The C64 OS Programmer's Guide is being written

This guide is being written and released and few chapters at a time. If a chapter seems to be empty, or if you click a chapter in the table of contents but it loads up Chapter 1, that's mostly likely because the chapter you've clicked doesn't exist yet.

Discussion of development topics are on-going about what to put in this guide. The discusssions are happening in the C64 OS Community Support Discord server, available to licensed C64 OS users.


Creating an Application: Tutorial 1: Hello World

We'll start this tutorial with a trivial example in order to understand the basic outline of an Application, before progressing into more complicated features. The first thing we'll do is create a Hello World Application.

Create the Application Bundle

An Application requires an Application bundle. We can start by creating the Application bundle in the system's applications directory.

With JiffyDOS:


@md:Hello World

@cd/Hello World

First make the applications directory the current directory. Then make a new directory called "Hello World". This new directory is our Application's bundle. Its name is the name of our Application. Then make the new bundle directory the current directory.

Use of mixed-case

C64 OS uses upper and lower case characters, so it usually looks better when an Application's name uses standard English capitalization for proper nouns. (i.e., Chess rather than chess, App Launcher rather than app launcher, Hello World rather than hello world.)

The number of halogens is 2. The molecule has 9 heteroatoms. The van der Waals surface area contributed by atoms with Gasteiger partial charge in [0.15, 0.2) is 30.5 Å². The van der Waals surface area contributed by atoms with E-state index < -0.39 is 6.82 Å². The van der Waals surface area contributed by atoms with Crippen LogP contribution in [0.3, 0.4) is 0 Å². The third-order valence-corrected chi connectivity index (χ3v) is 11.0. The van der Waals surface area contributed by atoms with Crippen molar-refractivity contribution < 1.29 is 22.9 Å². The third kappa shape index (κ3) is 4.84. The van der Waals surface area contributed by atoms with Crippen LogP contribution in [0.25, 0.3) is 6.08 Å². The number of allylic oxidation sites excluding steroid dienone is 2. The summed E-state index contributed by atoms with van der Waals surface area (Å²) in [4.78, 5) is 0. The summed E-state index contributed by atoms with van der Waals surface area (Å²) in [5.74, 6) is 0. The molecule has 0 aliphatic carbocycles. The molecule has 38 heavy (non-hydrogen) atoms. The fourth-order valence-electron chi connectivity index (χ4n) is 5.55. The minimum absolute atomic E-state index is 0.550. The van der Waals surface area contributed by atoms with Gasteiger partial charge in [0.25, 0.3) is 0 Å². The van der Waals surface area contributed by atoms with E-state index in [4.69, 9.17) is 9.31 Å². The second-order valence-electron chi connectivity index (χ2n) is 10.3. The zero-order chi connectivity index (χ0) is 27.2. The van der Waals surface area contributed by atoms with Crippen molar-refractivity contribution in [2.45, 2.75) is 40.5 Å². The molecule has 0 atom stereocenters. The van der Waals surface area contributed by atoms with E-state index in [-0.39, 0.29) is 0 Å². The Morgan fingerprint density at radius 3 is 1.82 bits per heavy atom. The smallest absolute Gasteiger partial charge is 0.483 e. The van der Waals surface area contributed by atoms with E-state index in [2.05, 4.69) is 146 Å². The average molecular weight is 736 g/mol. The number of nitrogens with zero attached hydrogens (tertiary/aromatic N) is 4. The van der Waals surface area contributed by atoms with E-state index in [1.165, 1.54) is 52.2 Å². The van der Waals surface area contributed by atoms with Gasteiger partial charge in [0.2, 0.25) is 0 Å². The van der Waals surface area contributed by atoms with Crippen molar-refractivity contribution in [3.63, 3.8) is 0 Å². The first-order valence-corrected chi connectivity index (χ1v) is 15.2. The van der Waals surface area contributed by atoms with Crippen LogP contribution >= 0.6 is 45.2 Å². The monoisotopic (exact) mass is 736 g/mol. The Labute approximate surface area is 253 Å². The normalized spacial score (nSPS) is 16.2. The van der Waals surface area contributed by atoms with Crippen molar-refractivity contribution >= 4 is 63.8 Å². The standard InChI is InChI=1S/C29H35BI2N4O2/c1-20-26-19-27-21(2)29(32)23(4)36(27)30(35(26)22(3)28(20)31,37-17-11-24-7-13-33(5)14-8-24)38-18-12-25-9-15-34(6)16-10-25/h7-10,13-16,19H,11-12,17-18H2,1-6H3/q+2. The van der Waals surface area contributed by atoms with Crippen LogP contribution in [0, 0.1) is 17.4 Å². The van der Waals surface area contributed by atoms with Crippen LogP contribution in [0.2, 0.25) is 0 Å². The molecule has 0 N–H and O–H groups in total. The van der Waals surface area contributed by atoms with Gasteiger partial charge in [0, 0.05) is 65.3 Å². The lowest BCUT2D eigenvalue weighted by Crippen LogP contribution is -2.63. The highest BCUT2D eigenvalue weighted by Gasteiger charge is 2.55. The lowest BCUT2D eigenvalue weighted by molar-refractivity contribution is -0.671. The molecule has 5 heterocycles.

The name of every installed Application has to be unique. The reason is because all installed Applications must have their bundle in the common //os/applications/ directory. Therefore, you should put some thought into choosing an appropriate name for your Application.

Create the about metadata file

The Application bundle is required to have an about metadata file. The filename is "about.t" found in the root of the bundle. It holds the information displayed by the "About This App" Utility. Its format is four lines, in PETSCII, separated by \r (0x0d):

name of app
copyright year

An example would be:

Hello World
John Doe

The name of the bundled should match the name that is found in the first line of the about metadata file. The file format has to be in PETSCII, so the easiest way to create this file is with Novatext, which is included in the //os/c64tools/ directory.

Native development pro-tip

Put a copy of your most common tools into the root directory of your development partition. This makes it easy to load the tool with the simplest, absolute, path //.

Copy the version of Novatext you want to use to the root directory.

@c//:novatext=//os/c64tools/:novatext 1.2.2

Now, to invoke Novatext you can use a short command such as:


Open Novatext, without changing out of the current directory. (See the pro-tip note about how to arrange your development tools.)


Type in the four lines, pressing RETURN once at the end of each line. The year field does not need to include the copyright symbol, and should be a 4 digit year. You may have to test viewing your App bundle with About This App to make sure the field name for author and version number are not too long, and make abbreviations where appropriate.

Save the file by press CONTROL+S, when it asks for a name, type: about.t and press RETURN. You may now exit Novatext by pressing CONTROL+Z, and pressing Y to confirm.